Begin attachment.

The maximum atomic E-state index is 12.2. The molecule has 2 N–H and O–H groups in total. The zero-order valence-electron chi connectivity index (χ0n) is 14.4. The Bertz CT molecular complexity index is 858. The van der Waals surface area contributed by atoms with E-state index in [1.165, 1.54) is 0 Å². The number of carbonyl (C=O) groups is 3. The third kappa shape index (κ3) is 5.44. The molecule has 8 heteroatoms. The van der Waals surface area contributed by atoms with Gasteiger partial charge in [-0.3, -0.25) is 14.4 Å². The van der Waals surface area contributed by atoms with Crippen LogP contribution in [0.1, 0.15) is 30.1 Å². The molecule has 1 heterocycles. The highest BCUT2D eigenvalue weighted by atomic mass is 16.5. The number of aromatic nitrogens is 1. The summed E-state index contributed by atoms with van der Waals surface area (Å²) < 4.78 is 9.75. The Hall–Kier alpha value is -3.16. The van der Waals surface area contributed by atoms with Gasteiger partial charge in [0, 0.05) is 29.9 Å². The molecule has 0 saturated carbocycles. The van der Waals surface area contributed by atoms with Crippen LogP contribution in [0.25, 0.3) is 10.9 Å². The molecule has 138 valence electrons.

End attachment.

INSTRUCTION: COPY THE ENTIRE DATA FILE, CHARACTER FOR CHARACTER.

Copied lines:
The maximum atomic E-state index is 12.2. The molecule has 2 N–H and O–H groups in total. The zero-order valence-electron chi connectivity index (χ0n) is 14.4. The Bertz CT molecular complexity index is 858. The van der Waals surface area contributed by atoms with E-state index in [1.165, 1.54) is 0 Å². The number of carbonyl (C=O) groups is 3. The third kappa shape index (κ3) is 5.44. The molecule has 8 heteroatoms. The van der Waals surface area contributed by atoms with Gasteiger partial charge in [-0.3, -0.25) is 14.4 Å². The van der Waals surface area contributed by atoms with Crippen LogP contribution in [0.1, 0.15) is 30.1 Å². The molecule has 1 heterocycles. The highest BCUT2D eigenvalue weighted by atomic mass is 16.5. The number of aromatic nitrogens is 1. The summed E-state index contributed by atoms with van der Waals surface area (Å²) < 4.78 is 9.75. The Hall–Kier alpha value is -3.16. The van der Waals surface area contributed by atoms with Gasteiger partial charge in [0, 0.05) is 29.9 Å². The molecule has 0 saturated carbocycles. The van der Waals surface area contributed by atoms with Crippen LogP contribution in [0.25, 0.3) is 10.9 Å². The molecule has 138 valence electrons.